-Safety. Being in a large group especially with older members makes you feel safer. Often times, I did not feel entirely safe. My family did get supplemental health insurance for me, so that is something I would advise, but it was always nerve-wracking driving in a place with almost no stoplights and narrow, turning roads. In addition, I was always a bit weary of trusting some of the casual friends I made and strangers on the street. I definitely had some close-call experiences that I probably could’ve avoided if I had gone with a group. In addition, Couch Surfing is a great resource but can be a gamble safety wise. Personally, I always choose to stay with females. Also, I will initiate conversation on Couch Surfing but prefer to continue communication through Facebook so I can get some validation of who they are.

-Loneliness. Although I made a lot of friends and consider myself a social person, I would definitely get lonely. I got sick in Huancayo and decided to stay in a private hostel room for a couple of nights and that could be pretty solitary.

-Experience. If you’ve never travelled alone, I don’t know if I’d recommend you traveling alone. I’ve had some experience traveling alone or with my sister, navigating independently, but I still go anxious at some points. Routing yourself through a busy bus station and being guided to different taxis and rooms etc. can be very confusing especially not in your own language. Traveling alone and making friends is also a special skill that definitely takes practice.

-Missing Georgia Tech! I definitely missed a lot of my peers, friends, and faculty! Georgia Techs students are very globally minded and often have similar traveling styles, so that would have been a lot of fun and comforting!

If you’d like to know more information about traveling abroad on your own, I would look at volunteer websites such as Oprakash and Ubelong. Another resource that I would recommend is AIESEC GT. AIESEC has a chapter at Georgia Tech and accommodates GT students to volunteer and intern abroad. I encourage EVERYONE to go abroad at some point whether it is on your own or with a Georgia Tech Study Abroad Program or Exchange!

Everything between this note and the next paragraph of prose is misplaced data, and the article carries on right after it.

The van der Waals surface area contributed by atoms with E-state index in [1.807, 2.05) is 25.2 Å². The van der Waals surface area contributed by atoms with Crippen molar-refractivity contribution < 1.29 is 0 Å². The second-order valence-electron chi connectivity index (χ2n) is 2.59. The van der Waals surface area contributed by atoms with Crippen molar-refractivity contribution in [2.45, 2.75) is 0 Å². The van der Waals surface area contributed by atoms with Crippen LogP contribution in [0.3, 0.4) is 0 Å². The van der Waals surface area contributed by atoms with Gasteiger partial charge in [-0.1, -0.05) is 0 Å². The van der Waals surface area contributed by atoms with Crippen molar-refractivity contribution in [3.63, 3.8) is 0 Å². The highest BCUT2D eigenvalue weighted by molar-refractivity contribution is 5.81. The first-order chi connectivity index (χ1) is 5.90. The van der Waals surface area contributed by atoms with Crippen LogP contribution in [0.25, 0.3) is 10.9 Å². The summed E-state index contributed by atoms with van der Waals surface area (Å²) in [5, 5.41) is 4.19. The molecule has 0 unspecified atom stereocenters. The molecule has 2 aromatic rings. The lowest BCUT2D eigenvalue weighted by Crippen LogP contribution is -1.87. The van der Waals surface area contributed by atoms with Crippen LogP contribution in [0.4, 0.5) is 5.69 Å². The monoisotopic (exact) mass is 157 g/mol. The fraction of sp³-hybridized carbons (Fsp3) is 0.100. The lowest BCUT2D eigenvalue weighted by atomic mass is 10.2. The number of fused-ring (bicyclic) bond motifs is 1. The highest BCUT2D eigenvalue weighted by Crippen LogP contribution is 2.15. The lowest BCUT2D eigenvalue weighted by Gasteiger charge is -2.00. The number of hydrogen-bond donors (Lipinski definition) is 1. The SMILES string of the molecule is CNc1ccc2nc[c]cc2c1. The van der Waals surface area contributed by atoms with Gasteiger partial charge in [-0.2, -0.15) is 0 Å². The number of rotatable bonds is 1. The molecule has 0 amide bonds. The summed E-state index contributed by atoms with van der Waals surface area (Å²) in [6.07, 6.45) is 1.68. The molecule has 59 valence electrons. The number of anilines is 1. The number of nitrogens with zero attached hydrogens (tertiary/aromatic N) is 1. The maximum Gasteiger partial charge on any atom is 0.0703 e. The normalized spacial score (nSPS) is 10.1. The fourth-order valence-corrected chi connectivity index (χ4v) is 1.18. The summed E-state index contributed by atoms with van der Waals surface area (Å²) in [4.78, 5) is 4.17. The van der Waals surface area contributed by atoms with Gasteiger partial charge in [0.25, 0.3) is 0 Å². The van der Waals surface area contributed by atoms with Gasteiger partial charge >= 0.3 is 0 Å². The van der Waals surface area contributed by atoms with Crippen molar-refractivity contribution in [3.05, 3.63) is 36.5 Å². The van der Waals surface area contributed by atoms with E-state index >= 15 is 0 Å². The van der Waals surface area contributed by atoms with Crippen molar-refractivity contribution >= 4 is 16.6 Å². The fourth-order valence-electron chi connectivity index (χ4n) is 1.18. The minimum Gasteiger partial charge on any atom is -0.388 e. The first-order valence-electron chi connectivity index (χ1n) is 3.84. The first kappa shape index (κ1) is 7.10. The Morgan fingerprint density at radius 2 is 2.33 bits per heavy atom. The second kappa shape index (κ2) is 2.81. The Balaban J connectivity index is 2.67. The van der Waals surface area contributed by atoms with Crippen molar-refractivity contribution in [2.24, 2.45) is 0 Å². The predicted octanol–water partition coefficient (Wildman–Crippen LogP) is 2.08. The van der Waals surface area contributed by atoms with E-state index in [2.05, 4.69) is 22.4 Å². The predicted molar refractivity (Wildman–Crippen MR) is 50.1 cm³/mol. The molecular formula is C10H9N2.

Here are some photos from my last visit to London. It was exceptionally rainy, but it was an awesome two days in the big city! Check out the Houses of Parliament, the London Eye, Victoria Fountain in front of Buckingham Palace, St. James Park, and Westminster Abbey


I am interested to see what the future holds for the UK. I am slightly disappointed I couldn’t be in the UK during the vote, but I think I will still see the implications of the resulting political reform when I arrive. 


Good Afternoon All,

Currently I am trying to finish my long “to-do” list before leaving next Saturday for London, England. I will be out of the US and away from my GT home for an entire year. I am extremely excited but also nervous.

I received my visa in the mail already, and I have bought…

Creative Loafing Internship

Hey Friends, 

This semester I am interning at Creative Loafing! Creative Loafing is a weekly alternative newspaper.  The Atlanta paper’s print version is the second-most broadly distributed newspaper in Georgia.  As a soon to be Literature, Media and Communication graduate, I see a future possibly in content strategy, media planning or branding.